Hey, Bryanna! How’s it going? Tell us a bit about what you’ve been up to this season?
Hey! I’m doing great! This last season has been a bit crazy but in all the right ways. I spent some time travelling with the Surf Sister crew, spent as much free time on the South Island shooting and then the rest of the time with my nose in my books studying school in Victoria.
What are you studying right now? What’s your plan after school?
This time in school I am studying Holistic Nutrition at Pacific Rim College in Victoria. I have always been someone that can’t just focus on one thing, so I like to believe whoever said you can only have one career was lying. I can’t wait to move to Tofino permanently and focus on both making people feel good and look good in and out of the water.
How did you first get into photography? At what point did you realize you wanted to pursue shooting surf?
My relationship with photography has been interesting, to say the least. I actually decided out of high school I wanted to work for National Geographic and that I was basically going to save the world with my photos. I did a two-year photojournalism program at Loyalist College in Ontario, after working in Montreal for journalism publications. After a year and a half in journalism, I realized it wasn’t for me so in the middle of the night I booked a one-way ticket to Hawaii and decided maybe surf photography would be my thing.
Obviously, when I got to Hawaii I realized I needed to learn to surf before I could actually be a surf photographer. I got a bit carried away with surfing and travelling and it hasn’t been until the last year that I have picked up my camera again, and as soon as I did, I knew exactly what I was ready to shoot; surfing.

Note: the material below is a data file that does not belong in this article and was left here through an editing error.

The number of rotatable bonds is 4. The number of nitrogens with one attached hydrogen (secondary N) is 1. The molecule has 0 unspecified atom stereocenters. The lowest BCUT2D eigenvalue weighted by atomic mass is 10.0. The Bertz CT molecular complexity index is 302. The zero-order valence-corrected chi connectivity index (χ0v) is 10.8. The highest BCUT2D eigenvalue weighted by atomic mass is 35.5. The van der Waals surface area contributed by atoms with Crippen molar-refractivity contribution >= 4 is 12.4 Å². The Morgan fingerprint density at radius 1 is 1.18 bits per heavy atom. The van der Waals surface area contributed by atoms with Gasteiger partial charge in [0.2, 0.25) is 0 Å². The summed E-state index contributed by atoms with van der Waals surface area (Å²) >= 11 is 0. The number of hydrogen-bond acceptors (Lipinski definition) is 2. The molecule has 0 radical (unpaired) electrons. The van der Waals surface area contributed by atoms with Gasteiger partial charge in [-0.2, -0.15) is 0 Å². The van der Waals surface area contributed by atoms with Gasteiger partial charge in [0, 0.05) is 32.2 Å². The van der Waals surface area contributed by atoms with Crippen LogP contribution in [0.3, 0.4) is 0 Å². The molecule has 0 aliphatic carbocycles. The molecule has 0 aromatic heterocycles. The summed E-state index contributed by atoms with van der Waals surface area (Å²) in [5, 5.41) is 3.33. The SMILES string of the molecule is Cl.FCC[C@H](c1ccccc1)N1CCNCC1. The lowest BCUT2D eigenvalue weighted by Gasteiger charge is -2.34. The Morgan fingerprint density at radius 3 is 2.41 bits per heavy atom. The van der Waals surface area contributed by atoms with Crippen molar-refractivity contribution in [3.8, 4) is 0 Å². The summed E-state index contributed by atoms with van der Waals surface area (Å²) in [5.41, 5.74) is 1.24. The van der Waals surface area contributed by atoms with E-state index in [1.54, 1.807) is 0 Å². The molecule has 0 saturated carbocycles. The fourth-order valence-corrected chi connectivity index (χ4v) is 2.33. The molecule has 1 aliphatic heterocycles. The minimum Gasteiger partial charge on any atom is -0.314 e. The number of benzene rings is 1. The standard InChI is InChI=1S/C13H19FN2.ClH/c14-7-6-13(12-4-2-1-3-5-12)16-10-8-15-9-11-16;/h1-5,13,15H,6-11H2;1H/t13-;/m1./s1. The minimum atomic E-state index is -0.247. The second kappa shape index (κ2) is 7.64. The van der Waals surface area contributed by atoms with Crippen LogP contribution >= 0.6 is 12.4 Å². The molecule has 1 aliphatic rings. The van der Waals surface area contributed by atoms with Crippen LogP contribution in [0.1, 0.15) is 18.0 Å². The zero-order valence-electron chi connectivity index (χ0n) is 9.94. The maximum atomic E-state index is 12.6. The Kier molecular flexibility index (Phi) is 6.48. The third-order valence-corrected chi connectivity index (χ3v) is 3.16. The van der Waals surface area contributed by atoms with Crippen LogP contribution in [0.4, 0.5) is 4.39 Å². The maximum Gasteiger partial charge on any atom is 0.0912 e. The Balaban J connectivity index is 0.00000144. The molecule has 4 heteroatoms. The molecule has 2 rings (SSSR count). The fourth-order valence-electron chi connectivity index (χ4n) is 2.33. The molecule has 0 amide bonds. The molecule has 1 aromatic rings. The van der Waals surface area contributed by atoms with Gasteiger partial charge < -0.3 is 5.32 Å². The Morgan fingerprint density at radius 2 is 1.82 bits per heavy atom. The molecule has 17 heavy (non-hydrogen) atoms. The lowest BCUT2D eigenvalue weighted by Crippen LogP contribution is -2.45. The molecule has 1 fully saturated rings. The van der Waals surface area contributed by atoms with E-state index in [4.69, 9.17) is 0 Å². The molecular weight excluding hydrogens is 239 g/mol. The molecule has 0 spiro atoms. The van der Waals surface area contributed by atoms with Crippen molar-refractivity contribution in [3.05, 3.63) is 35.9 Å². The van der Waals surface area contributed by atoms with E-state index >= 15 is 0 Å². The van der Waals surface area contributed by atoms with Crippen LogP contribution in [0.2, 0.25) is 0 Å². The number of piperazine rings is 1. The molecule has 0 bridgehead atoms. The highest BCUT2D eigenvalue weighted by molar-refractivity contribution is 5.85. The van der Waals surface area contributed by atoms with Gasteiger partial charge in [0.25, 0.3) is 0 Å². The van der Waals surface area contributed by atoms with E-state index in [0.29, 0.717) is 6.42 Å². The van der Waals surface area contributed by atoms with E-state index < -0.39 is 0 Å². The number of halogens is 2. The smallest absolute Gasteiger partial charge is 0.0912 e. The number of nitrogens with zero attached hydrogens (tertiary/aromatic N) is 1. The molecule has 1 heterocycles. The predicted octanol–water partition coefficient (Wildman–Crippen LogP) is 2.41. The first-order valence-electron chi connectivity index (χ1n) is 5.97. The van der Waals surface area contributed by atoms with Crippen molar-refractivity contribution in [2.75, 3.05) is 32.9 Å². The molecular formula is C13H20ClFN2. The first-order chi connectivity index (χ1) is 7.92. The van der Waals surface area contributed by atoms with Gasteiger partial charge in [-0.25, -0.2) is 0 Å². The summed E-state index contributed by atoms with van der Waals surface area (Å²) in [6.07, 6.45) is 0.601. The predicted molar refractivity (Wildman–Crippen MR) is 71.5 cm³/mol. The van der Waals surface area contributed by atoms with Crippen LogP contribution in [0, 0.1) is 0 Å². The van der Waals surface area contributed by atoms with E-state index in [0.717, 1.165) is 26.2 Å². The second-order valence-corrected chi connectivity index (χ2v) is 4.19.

It has been a really beautiful circle of things coming together for me to get to the point where I can really focus on surfing. I feel so privileged to combine both my passions.
Beside surf photography, what do you do for work to pay the bills?
I am a part cheerleader and part lifeguard, also known as a surf instructor at Surf Sister Surf School in Tofino. You can catch me out there with the ‘pink tide’ at Cox Bay all summer long.
In addition to teaching surfing, I also shoot weddings and other happy things like engagements and maternity photos.
Where are you originally from? What brought you to the coast?
I am originally from Ottawa, Ontario. After leaving the photojournalism industry I travelled for three years, in different countries people would continue to tell me to go back to Canada and live in Tofino. So, as soon as I got back I knew exactly where I was headed.
Do you consider photography a hobby? Or would you like to make it a career?
That is hard to answer. It has been a career in the past and I can see it being a career in the future. Right now, I am just having so much fun with it I want to see where it goes.
Off the top of my head, you are the only female to really pursue surf photography on the coast. Why do you think that is?
Not that it is necessarily hard, but there are physical risks not only to the shooter but also to camera gear when you are shooting in the water. To me, I think that is the best part and is what makes it so satisfying for me when I get a photo I like, but I can see it being intimidating to anyone, male or female.
With my background in journalism I love the challenge of working in chaotic conditions, so to me swimming in the cold water against pounding waves with surfboards flying at my head while trying to make art, just makes sense.
In a male dominant industry, how are you going to separate yourself as an up and coming female photographer?
I do know I will be focusing mostly on female surfers. There are such incredible female surfers not only in Canada but worldwide and I think that the female surf industry has become ridiculously sexualized. My ultimate goal is to celebrate female surfing. When it comes to longboarding I think females have an upper hand, their grace and elegance on a longboard is hard to beat. Men might generally paddle into gnarlier waves but they can’t often dance on a 9”5ft log like so many of the women in Tofino can. I want to capture that.
I think my photos might end up a little bit artsier, it is mostly because I love light, I love light so much and I get really excited about working with different types of light. That being said my style is always changing, I was taught to “shoot tight, crop tighter” but now I like to shoot loose and gets artsy as hell.